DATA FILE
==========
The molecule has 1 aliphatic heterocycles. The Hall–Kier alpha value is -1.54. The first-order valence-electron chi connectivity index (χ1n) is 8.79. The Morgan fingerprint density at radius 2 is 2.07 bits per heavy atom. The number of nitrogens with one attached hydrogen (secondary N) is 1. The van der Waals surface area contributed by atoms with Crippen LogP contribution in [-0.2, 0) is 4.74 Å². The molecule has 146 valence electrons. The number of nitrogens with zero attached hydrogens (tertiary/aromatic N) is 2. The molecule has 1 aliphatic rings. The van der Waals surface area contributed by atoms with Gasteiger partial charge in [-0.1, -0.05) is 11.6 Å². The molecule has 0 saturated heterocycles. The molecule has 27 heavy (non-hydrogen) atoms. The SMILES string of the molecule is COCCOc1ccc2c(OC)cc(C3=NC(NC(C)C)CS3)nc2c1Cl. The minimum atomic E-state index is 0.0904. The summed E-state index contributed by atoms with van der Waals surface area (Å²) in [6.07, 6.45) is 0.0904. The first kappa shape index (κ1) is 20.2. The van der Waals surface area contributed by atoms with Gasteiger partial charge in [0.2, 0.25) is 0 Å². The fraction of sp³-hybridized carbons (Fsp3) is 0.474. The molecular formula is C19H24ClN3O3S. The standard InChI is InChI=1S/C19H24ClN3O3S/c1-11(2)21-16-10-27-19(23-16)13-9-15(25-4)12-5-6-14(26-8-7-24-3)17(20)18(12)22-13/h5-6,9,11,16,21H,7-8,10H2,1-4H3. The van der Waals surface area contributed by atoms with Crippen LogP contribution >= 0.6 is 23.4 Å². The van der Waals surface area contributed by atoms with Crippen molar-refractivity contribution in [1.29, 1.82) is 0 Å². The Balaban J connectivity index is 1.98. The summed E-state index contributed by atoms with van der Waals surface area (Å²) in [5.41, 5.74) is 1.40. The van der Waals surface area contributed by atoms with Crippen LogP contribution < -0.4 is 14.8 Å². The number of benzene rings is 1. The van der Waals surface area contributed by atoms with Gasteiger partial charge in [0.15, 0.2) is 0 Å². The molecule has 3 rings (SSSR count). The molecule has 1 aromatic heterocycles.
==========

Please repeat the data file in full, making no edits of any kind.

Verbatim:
The molecule has 1 aliphatic heterocycles. The Hall–Kier alpha value is -1.54. The first-order valence-electron chi connectivity index (χ1n) is 8.79. The Morgan fingerprint density at radius 2 is 2.07 bits per heavy atom. The number of nitrogens with one attached hydrogen (secondary N) is 1. The van der Waals surface area contributed by atoms with Crippen LogP contribution in [-0.2, 0) is 4.74 Å². The molecule has 146 valence electrons. The number of nitrogens with zero attached hydrogens (tertiary/aromatic N) is 2. The molecule has 1 aliphatic rings. The van der Waals surface area contributed by atoms with Gasteiger partial charge in [-0.1, -0.05) is 11.6 Å². The molecule has 0 saturated heterocycles. The molecule has 27 heavy (non-hydrogen) atoms. The SMILES string of the molecule is COCCOc1ccc2c(OC)cc(C3=NC(NC(C)C)CS3)nc2c1Cl. The minimum atomic E-state index is 0.0904. The summed E-state index contributed by atoms with van der Waals surface area (Å²) in [6.07, 6.45) is 0.0904. The first kappa shape index (κ1) is 20.2. The van der Waals surface area contributed by atoms with Gasteiger partial charge in [0.2, 0.25) is 0 Å². The fraction of sp³-hybridized carbons (Fsp3) is 0.474. The molecular formula is C19H24ClN3O3S. The standard InChI is InChI=1S/C19H24ClN3O3S/c1-11(2)21-16-10-27-19(23-16)13-9-15(25-4)12-5-6-14(26-8-7-24-3)17(20)18(12)22-13/h5-6,9,11,16,21H,7-8,10H2,1-4H3. The van der Waals surface area contributed by atoms with Crippen LogP contribution >= 0.6 is 23.4 Å². The van der Waals surface area contributed by atoms with Crippen molar-refractivity contribution in [1.29, 1.82) is 0 Å². The Balaban J connectivity index is 1.98. The summed E-state index contributed by atoms with van der Waals surface area (Å²) in [5.41, 5.74) is 1.40. The van der Waals surface area contributed by atoms with Crippen LogP contribution < -0.4 is 14.8 Å². The number of benzene rings is 1. The van der Waals surface area contributed by atoms with Gasteiger partial charge in [0.15, 0.2) is 0 Å². The molecule has 3 rings (SSSR count). The molecule has 1 aromatic heterocycles.